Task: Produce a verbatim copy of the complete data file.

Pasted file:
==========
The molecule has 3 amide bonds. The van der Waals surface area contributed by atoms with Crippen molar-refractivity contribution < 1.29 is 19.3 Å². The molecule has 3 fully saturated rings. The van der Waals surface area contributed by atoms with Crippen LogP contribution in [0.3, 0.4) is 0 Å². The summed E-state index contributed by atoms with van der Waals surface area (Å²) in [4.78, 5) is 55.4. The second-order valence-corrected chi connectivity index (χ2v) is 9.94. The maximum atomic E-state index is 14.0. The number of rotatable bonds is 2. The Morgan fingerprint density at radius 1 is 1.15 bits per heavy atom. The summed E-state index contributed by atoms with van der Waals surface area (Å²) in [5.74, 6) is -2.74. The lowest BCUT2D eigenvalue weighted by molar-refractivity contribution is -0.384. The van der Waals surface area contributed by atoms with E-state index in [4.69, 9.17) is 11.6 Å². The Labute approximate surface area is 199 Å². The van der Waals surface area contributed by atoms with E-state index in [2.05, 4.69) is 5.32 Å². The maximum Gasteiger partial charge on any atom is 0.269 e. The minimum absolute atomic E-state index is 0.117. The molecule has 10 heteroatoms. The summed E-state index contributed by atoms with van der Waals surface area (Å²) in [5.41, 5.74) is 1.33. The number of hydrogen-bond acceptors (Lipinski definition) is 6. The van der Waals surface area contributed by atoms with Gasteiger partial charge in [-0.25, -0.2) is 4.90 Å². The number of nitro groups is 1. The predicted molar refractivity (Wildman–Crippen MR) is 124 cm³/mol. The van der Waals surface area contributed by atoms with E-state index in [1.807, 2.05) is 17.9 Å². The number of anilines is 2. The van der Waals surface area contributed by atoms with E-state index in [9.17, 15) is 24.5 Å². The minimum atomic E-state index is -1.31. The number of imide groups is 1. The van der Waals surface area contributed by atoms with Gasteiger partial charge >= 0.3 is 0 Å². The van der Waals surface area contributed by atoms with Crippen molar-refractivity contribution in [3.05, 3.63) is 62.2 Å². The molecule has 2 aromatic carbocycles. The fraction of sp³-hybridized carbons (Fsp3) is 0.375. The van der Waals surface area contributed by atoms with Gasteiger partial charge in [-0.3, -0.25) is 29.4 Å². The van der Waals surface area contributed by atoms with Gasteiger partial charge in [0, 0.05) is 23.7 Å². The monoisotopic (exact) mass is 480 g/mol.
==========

The molecule has 3 amide bonds. The van der Waals surface area contributed by atoms with Crippen molar-refractivity contribution < 1.29 is 19.3 Å². The molecule has 3 fully saturated rings. The van der Waals surface area contributed by atoms with Crippen LogP contribution in [0.3, 0.4) is 0 Å². The summed E-state index contributed by atoms with van der Waals surface area (Å²) in [4.78, 5) is 55.4. The second-order valence-corrected chi connectivity index (χ2v) is 9.94. The maximum atomic E-state index is 14.0. The number of rotatable bonds is 2. The Morgan fingerprint density at radius 1 is 1.15 bits per heavy atom. The summed E-state index contributed by atoms with van der Waals surface area (Å²) in [5.74, 6) is -2.74. The lowest BCUT2D eigenvalue weighted by molar-refractivity contribution is -0.384. The van der Waals surface area contributed by atoms with E-state index in [4.69, 9.17) is 11.6 Å². The Labute approximate surface area is 199 Å². The van der Waals surface area contributed by atoms with E-state index in [2.05, 4.69) is 5.32 Å². The maximum Gasteiger partial charge on any atom is 0.269 e. The minimum absolute atomic E-state index is 0.117. The molecule has 10 heteroatoms. The summed E-state index contributed by atoms with van der Waals surface area (Å²) in [5.41, 5.74) is 1.33. The number of hydrogen-bond acceptors (Lipinski definition) is 6. The van der Waals surface area contributed by atoms with Gasteiger partial charge in [-0.25, -0.2) is 4.90 Å². The number of nitro groups is 1. The predicted molar refractivity (Wildman–Crippen MR) is 124 cm³/mol. The van der Waals surface area contributed by atoms with E-state index in [1.807, 2.05) is 17.9 Å². The number of anilines is 2. The van der Waals surface area contributed by atoms with E-state index in [9.17, 15) is 24.5 Å². The minimum atomic E-state index is -1.31. The number of imide groups is 1. The van der Waals surface area contributed by atoms with Gasteiger partial charge >= 0.3 is 0 Å². The van der Waals surface area contributed by atoms with Crippen molar-refractivity contribution in [3.05, 3.63) is 62.2 Å². The molecule has 2 aromatic carbocycles. The fraction of sp³-hybridized carbons (Fsp3) is 0.375. The van der Waals surface area contributed by atoms with Gasteiger partial charge in [-0.3, -0.25) is 29.4 Å². The van der Waals surface area contributed by atoms with Gasteiger partial charge in [0, 0.05) is 23.7 Å². The monoisotopic (exact) mass is 480 g/mol.